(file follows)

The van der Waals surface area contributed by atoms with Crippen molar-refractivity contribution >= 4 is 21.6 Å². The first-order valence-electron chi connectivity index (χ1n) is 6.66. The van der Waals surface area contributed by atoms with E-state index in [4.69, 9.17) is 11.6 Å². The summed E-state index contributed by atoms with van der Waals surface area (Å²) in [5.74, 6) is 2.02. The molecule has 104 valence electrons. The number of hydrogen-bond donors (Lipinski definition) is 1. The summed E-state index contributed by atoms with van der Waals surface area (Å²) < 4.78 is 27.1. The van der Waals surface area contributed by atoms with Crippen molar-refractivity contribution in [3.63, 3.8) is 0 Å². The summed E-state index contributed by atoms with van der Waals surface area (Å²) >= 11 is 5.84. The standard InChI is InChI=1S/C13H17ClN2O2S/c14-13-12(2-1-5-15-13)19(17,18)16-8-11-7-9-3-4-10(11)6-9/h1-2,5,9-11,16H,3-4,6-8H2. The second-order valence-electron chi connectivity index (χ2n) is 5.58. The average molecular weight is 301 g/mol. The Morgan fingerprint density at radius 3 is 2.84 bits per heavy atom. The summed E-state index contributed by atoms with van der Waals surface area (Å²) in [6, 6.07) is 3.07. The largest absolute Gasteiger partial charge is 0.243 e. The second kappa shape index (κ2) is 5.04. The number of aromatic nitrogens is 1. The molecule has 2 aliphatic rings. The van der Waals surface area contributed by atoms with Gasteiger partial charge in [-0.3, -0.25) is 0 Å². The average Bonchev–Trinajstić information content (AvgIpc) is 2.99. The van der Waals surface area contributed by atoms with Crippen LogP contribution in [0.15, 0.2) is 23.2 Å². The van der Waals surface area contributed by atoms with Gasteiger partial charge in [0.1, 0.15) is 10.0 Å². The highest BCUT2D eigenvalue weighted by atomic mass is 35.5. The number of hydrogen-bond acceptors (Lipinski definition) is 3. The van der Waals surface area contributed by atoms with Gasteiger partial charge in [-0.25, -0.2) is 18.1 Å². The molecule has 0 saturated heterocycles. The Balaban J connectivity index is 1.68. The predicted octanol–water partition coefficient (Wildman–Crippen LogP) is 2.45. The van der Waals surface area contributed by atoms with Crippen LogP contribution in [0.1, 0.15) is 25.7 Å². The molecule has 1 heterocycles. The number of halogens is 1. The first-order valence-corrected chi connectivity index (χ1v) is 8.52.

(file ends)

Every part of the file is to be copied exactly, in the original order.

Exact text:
The van der Waals surface area contributed by atoms with Crippen molar-refractivity contribution >= 4 is 21.6 Å². The first-order valence-electron chi connectivity index (χ1n) is 6.66. The van der Waals surface area contributed by atoms with E-state index in [4.69, 9.17) is 11.6 Å². The summed E-state index contributed by atoms with van der Waals surface area (Å²) in [5.74, 6) is 2.02. The molecule has 104 valence electrons. The number of hydrogen-bond donors (Lipinski definition) is 1. The summed E-state index contributed by atoms with van der Waals surface area (Å²) < 4.78 is 27.1. The van der Waals surface area contributed by atoms with Crippen molar-refractivity contribution in [3.63, 3.8) is 0 Å². The summed E-state index contributed by atoms with van der Waals surface area (Å²) >= 11 is 5.84. The standard InChI is InChI=1S/C13H17ClN2O2S/c14-13-12(2-1-5-15-13)19(17,18)16-8-11-7-9-3-4-10(11)6-9/h1-2,5,9-11,16H,3-4,6-8H2. The second-order valence-electron chi connectivity index (χ2n) is 5.58. The average molecular weight is 301 g/mol. The Morgan fingerprint density at radius 3 is 2.84 bits per heavy atom. The summed E-state index contributed by atoms with van der Waals surface area (Å²) in [6, 6.07) is 3.07. The largest absolute Gasteiger partial charge is 0.243 e. The second kappa shape index (κ2) is 5.04. The number of aromatic nitrogens is 1. The molecule has 2 aliphatic rings. The van der Waals surface area contributed by atoms with Gasteiger partial charge in [-0.3, -0.25) is 0 Å². The average Bonchev–Trinajstić information content (AvgIpc) is 2.99. The van der Waals surface area contributed by atoms with Crippen LogP contribution in [0.15, 0.2) is 23.2 Å². The van der Waals surface area contributed by atoms with Gasteiger partial charge in [0.1, 0.15) is 10.0 Å². The highest BCUT2D eigenvalue weighted by atomic mass is 35.5. The number of hydrogen-bond acceptors (Lipinski definition) is 3. The van der Waals surface area contributed by atoms with Gasteiger partial charge in [-0.25, -0.2) is 18.1 Å². The molecule has 0 saturated heterocycles. The Balaban J connectivity index is 1.68. The predicted octanol–water partition coefficient (Wildman–Crippen LogP) is 2.45. The van der Waals surface area contributed by atoms with Crippen LogP contribution in [0.1, 0.15) is 25.7 Å². The molecule has 1 heterocycles. The number of halogens is 1. The first-order valence-corrected chi connectivity index (χ1v) is 8.52.